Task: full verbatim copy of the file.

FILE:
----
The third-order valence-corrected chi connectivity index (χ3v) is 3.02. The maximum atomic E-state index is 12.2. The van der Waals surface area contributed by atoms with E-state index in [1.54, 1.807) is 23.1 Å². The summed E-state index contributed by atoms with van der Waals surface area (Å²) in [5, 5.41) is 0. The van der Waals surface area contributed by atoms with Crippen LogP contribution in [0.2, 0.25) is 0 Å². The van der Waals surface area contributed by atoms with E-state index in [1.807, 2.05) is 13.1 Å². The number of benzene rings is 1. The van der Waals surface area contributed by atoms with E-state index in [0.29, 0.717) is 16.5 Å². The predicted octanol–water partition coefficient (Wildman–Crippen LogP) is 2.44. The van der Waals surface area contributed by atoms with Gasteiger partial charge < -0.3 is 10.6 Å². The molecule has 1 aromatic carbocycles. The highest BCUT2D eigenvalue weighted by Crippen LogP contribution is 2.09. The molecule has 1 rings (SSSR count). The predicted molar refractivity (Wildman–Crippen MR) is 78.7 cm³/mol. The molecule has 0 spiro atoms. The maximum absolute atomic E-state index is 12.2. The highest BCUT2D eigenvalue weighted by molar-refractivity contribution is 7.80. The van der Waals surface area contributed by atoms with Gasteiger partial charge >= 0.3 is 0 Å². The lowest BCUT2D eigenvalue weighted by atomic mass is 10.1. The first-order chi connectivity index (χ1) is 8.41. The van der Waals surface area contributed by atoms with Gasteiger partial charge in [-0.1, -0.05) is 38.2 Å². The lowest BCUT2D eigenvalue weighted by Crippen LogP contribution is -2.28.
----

The third-order valence-corrected chi connectivity index (χ3v) is 3.02. The maximum atomic E-state index is 12.2. The van der Waals surface area contributed by atoms with E-state index in [1.54, 1.807) is 23.1 Å². The summed E-state index contributed by atoms with van der Waals surface area (Å²) in [5, 5.41) is 0. The van der Waals surface area contributed by atoms with Crippen LogP contribution in [0.2, 0.25) is 0 Å². The van der Waals surface area contributed by atoms with E-state index in [1.807, 2.05) is 13.1 Å². The number of benzene rings is 1. The van der Waals surface area contributed by atoms with E-state index in [0.29, 0.717) is 16.5 Å². The predicted octanol–water partition coefficient (Wildman–Crippen LogP) is 2.44. The van der Waals surface area contributed by atoms with Gasteiger partial charge < -0.3 is 10.6 Å². The molecule has 1 aromatic carbocycles. The highest BCUT2D eigenvalue weighted by Crippen LogP contribution is 2.09. The molecule has 1 rings (SSSR count). The predicted molar refractivity (Wildman–Crippen MR) is 78.7 cm³/mol. The molecule has 0 spiro atoms. The maximum absolute atomic E-state index is 12.2. The highest BCUT2D eigenvalue weighted by molar-refractivity contribution is 7.80. The van der Waals surface area contributed by atoms with Gasteiger partial charge >= 0.3 is 0 Å². The lowest BCUT2D eigenvalue weighted by atomic mass is 10.1. The first-order chi connectivity index (χ1) is 8.41. The van der Waals surface area contributed by atoms with Gasteiger partial charge in [-0.1, -0.05) is 38.2 Å². The lowest BCUT2D eigenvalue weighted by Crippen LogP contribution is -2.28.